Cyrus Todiwala launches competition to help sustain future of Asian restaurants

By Emma Eversham

- Last updated on GMT

Related tags: United kingdom, British people, Great britain

Cyrus Todiwala and Clive Roberts at the launch of the Asian Junior Chefs Challenge this week
Cyrus Todiwala and Clive Roberts at the launch of the Asian Junior Chefs Challenge this week
Chef Cyrus Todiwala has devised a competition for catering students to get more of them to consider a career within the Asian restaurant sector in a bid to help plug a future skills shortage.

The Asian Junior Chefs Challenge, which is backed by the Master Chefs of Great Britain, was launched at Todiwala’s London restaurant Café Spice Namaste on Monday and is designed to complement the efforts of the Asian and Oriental Centres of Excellence, launched last year to help resolve the sector’s growing recruitment problem.  

Although a report to the Home Office last Friday advised them to allow skilled chefs from outside the EU​ to continue to work in the UK, the £2.5bn Asian food sector is concerned about its future and finding staff with the right skills should immigration laws change again. 

Secure future​ 

Todiwala said efforts needed to be made to help secure the future of the industry and encouraged chefs to take part, claiming that any British chef who decided to train in Asian cuisine would be ‘worth his or her weight in gold’ in the future.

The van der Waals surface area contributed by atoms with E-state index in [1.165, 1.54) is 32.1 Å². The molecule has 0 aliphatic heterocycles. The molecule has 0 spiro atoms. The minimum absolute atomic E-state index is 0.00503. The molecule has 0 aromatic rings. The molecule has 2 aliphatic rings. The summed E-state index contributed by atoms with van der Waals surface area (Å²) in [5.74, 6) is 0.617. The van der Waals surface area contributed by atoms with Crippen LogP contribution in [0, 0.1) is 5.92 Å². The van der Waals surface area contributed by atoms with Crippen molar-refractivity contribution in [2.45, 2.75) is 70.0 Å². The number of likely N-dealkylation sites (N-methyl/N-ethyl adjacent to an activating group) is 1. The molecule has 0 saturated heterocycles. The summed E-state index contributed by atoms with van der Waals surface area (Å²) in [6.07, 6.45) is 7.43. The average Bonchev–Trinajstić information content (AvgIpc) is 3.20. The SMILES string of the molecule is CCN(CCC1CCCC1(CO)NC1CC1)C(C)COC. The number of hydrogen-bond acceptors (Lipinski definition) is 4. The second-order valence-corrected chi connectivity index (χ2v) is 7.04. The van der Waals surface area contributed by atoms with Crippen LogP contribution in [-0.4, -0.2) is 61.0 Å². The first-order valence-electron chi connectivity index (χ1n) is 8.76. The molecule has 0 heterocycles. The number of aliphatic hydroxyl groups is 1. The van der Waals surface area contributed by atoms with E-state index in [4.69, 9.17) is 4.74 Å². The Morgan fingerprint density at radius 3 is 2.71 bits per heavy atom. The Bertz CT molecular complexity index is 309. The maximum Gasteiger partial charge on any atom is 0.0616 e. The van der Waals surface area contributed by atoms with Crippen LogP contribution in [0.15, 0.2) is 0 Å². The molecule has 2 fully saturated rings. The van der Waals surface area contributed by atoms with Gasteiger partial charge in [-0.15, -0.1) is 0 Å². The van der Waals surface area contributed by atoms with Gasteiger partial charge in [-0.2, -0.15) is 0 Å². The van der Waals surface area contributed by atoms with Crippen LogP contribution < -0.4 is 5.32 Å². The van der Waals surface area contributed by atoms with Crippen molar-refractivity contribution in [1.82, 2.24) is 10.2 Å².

“Asian cuisine is a great career for any chef. And the British people have always been so good at adapting and innovating and being pragmatic,” he said.

“The world is turning eastward. I predict it’s only a matter of time before British chefs preparing truly authentic Asian food using real Asian techniques give their best Asian counterparts a run for their money.” 

Clive Roberts, chairman of the The Master Chefs of Great Britain and chef-patron of the Old Forge Restaurant in West Sussex, explained why the association was backing the initiative. 

He said: “The Asian restaurant and food industry is part and parcel of what makes Britain great today. As a professional association for chefs, we can’t stand back and not do our bit to ensure that going into the future there are enough chefs to cook one of Britain’s favourite cuisines.” 

The Asian Junior Chefs Challenge is open to catering students at college in the UK who will be asked to form teams of three. Each team will be expected to demonstrate their technical expertise, creativity, knowledge and appreciation of Asian cuisine by preparing a 4-course authentic Pan Asian meal for judges. 

For more information on how to enter The Asian Junior Chefs Challenge, email Sue McGeever at The Master Chefs of Great Britain at znfgrepursf@zfa.pbz​.

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